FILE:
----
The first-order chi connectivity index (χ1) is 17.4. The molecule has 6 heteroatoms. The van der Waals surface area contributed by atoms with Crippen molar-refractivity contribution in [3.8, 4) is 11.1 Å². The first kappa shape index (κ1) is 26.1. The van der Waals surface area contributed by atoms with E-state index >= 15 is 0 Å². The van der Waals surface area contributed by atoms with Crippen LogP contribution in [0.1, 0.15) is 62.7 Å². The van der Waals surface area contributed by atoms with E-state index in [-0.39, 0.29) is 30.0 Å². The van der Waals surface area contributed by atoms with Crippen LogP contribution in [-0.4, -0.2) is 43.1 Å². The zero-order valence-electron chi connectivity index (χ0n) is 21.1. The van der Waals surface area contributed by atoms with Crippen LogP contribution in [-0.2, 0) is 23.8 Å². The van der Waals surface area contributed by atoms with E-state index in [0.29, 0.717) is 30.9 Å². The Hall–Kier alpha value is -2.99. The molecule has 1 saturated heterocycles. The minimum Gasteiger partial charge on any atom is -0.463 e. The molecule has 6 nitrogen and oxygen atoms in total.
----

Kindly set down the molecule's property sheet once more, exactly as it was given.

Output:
The first-order chi connectivity index (χ1) is 17.4. The molecule has 6 heteroatoms. The van der Waals surface area contributed by atoms with Crippen molar-refractivity contribution in [3.8, 4) is 11.1 Å². The first kappa shape index (κ1) is 26.1. The van der Waals surface area contributed by atoms with E-state index >= 15 is 0 Å². The van der Waals surface area contributed by atoms with Crippen LogP contribution in [0.1, 0.15) is 62.7 Å². The van der Waals surface area contributed by atoms with E-state index in [-0.39, 0.29) is 30.0 Å². The van der Waals surface area contributed by atoms with Crippen LogP contribution in [-0.4, -0.2) is 43.1 Å². The zero-order valence-electron chi connectivity index (χ0n) is 21.1. The van der Waals surface area contributed by atoms with Crippen LogP contribution in [-0.2, 0) is 23.8 Å². The van der Waals surface area contributed by atoms with E-state index in [0.29, 0.717) is 30.9 Å². The Hall–Kier alpha value is -2.99. The molecule has 1 saturated heterocycles. The minimum Gasteiger partial charge on any atom is -0.463 e. The molecule has 6 nitrogen and oxygen atoms in total.